It was in the early fall of 1977 Bud called me and asked if I would consider coming back to Normal to work with him in running this new venture? He said, “I don’t think there is any money, and I’m not sure what the number of schools are…but, would you pray about it?” I didn’t hear anything more until January when Bud called and asked me to fly to Illinois and then drive with him to Indianapolis to meet Al Janney. Dr. Janney did not know me at all – but, he trusted Bud and agreed to extend me an invitation to join the AACS staff as Field Director.

During our time ministering in Minnesota, Bud’s wife Marilyn was diagnosed with Multiple Sclerosis, and life began to change for the whole Weniger family. Connie and Marilyn had become close friends during our youth pastorate days, and so it was with mutual fondness that Connie and Marilyn anticipated renewing their relationship. Even though Marilyn’s condition progressed she maintained an indomitable spirit and continued to be a shining testimony of dependence on God’s strength.  

We moved back to Normal by the end of June in 1978 and a new relationship between Bud and me was started. Bud was full time pastor of the growing Calvary Baptist Church, but he was also Executive Vice President of the AACS, and I was to do the work of the association. The AACS offices were located in the church and shared much of the church office staff and equipment. My duties required much travel, although Bud also traveled to many Christian school meetings and conferences.

The church program and activities continued at a fast pace, but now both of us were heavily involved in travel all over the country. Bud had already launched the large AACS Midwest Conference that became an annual affair in October. It was held at the flagship Conrad Hilton Hotel in Chicago and drew over 2,000 attendees. He brought in nationally known speakers like former California Superintendent of Education Max Rafferty, Eagle Forum Founder Phyllis Schlafly, and North Carolina Senator Jesse Helms. One year, Illinois Senator Chuck Percy asked to address the convention attendees so that he could assure them of his support.

Bud had grown to be an impressive personality with a strong platform persona and insightful organizational instincts that translated into the ability to bring growth and development. In the fall of 1981, he was even invited to appear on the nationally syndicated Phil Donahue TV show that emanated from WGN-TV in Chicago. I accompanied him on that trip and we rode to the studio in a chauffeured limo from the Hyatt Regency where we were put up for the night. Those were the days that the national media was just discovering the booming Christian school movement. AACS grew from about 600 member schools to 1,600 during the ten years I served under Bud’s leadership.

My Friend Bud – Part 2


Bud became well known as a tireless worker. His preaching was substantive and required diligent time in study. As his son Greg recently reminded me – he loved alliteration. But he always made sure his main points supported the exposition of the passage.

His personal evangelistic efforts were also constant and conspicuous because it became evident that he was leading the way in going to people’s homes and leading them to trust Christ. But as the church grew, he began to lead in building programs that focused on many hours of volunteer labor. It was often that two nights a week were designated as work nights. Many of the new members were motivated to come out to work – because they saw their pastor leading the way.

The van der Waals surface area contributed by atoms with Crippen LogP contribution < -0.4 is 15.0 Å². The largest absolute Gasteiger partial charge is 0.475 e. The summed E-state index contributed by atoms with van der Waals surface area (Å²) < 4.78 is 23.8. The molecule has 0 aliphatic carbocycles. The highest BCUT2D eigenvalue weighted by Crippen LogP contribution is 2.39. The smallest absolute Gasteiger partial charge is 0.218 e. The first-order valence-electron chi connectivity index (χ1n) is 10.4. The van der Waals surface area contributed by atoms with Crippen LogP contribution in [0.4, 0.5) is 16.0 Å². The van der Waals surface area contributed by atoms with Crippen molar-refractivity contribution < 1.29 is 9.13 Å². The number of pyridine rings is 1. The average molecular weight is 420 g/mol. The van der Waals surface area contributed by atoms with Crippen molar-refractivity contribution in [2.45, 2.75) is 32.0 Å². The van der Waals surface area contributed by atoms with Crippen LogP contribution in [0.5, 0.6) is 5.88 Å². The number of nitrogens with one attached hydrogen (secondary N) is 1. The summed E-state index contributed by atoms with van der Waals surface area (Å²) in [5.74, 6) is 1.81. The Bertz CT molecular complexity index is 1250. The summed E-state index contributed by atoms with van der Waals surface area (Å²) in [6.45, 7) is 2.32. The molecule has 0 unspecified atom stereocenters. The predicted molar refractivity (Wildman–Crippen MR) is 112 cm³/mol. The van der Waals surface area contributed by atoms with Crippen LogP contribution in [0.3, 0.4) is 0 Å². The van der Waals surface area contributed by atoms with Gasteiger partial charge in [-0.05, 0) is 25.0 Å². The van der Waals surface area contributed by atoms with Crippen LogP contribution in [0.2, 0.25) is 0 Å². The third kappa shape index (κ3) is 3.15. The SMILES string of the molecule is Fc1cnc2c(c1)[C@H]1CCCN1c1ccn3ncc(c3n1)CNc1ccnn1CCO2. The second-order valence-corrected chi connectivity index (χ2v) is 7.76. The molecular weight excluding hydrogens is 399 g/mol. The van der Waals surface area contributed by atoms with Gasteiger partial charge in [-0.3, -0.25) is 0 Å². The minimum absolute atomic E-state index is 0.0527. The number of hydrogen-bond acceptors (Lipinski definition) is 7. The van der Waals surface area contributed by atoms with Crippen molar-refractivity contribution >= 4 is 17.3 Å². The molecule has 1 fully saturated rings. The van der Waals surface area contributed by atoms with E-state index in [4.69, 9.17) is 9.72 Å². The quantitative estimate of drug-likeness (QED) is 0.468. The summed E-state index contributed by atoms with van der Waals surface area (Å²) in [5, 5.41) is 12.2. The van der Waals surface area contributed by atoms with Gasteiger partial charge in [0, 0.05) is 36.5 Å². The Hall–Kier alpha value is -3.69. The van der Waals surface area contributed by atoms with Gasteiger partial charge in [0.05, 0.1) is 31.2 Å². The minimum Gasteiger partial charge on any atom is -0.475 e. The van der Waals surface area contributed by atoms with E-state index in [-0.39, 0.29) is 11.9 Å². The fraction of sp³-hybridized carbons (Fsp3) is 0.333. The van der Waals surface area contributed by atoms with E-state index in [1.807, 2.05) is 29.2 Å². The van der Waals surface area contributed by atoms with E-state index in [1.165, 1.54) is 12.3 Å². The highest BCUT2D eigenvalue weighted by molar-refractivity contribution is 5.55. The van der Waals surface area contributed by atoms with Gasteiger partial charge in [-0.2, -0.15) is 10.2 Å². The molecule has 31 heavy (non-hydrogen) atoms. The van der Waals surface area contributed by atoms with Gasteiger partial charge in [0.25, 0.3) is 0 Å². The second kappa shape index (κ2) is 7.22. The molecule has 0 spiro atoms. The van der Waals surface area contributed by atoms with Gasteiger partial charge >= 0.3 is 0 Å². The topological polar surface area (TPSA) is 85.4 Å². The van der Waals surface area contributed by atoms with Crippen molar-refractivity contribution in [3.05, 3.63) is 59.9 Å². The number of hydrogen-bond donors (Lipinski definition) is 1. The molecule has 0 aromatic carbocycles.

He also used a monthly church newsletter to promote and communicate the vision and plans that he was giving for building the church body and properties. In addition, he launched a radio broadcast that became well known in the community. He also wrote articles for the local newspaper and was constantly projecting a positive message for righteous living in the social life of the community. He was regarded as a strong voice for conservative and biblical principles and became widely respected in Central Illinois.

I thrived in that environment. As the youth pastor I inherited a small youth group because about ten leading high school graduates had just gone off to college. During the next four years a number of teenagers trusted Christ in the youth ministry. Because the church was attracting so many new families, I was able to bring their teens into a dynamic and growing youth ministry.

My first summer at Calvary I initiated an annual Western Camping trip that grew from 27 in 1967, to over 60 by my last summer in 1970.

I remember before leaving on that first trip Bud said to me, “What will you do if that bus breaks down?” I hadn’t thought of that yet, but said, “Be quiet. I don’t want to think about anything like that.” But the old 48 passenger International Harvester bus made it all the way to Denver and back.

We had regular youth activities that ultimately reached 75-100 teenagers most every weekend. Our campus ministry to Illinois State University grew to over 40 students attending each Sunday for a class that I taught, and to hear Pastor Weniger preach. College students were saved and discipled during those years, and the church welcomed them with open arms. Pastor Weniger was the heart and soul of all of that activity and outreach.

In the spring of 1970 Dr. Cedarholm invited Bud to give the baccalaureate address at Maranatha Baptist Bible College. I knew what this meant – the bestowal of an honorary degree – but I knew that the people of the church were clueless about such things. I called Doc Cedarholm and asked, “Are you giving Bud an honorary degree?” Cedar demurred and did not want to answer directly. I said, “Doc, the people at the church have no idea about these matters. It will be embarrassing for Bud to return and say to the church, ‘by the way over the weekend…’” Cedar cleared his throat and replied, “Well, you can tell the men at Calvary that their pastor will be honored in a significant way.”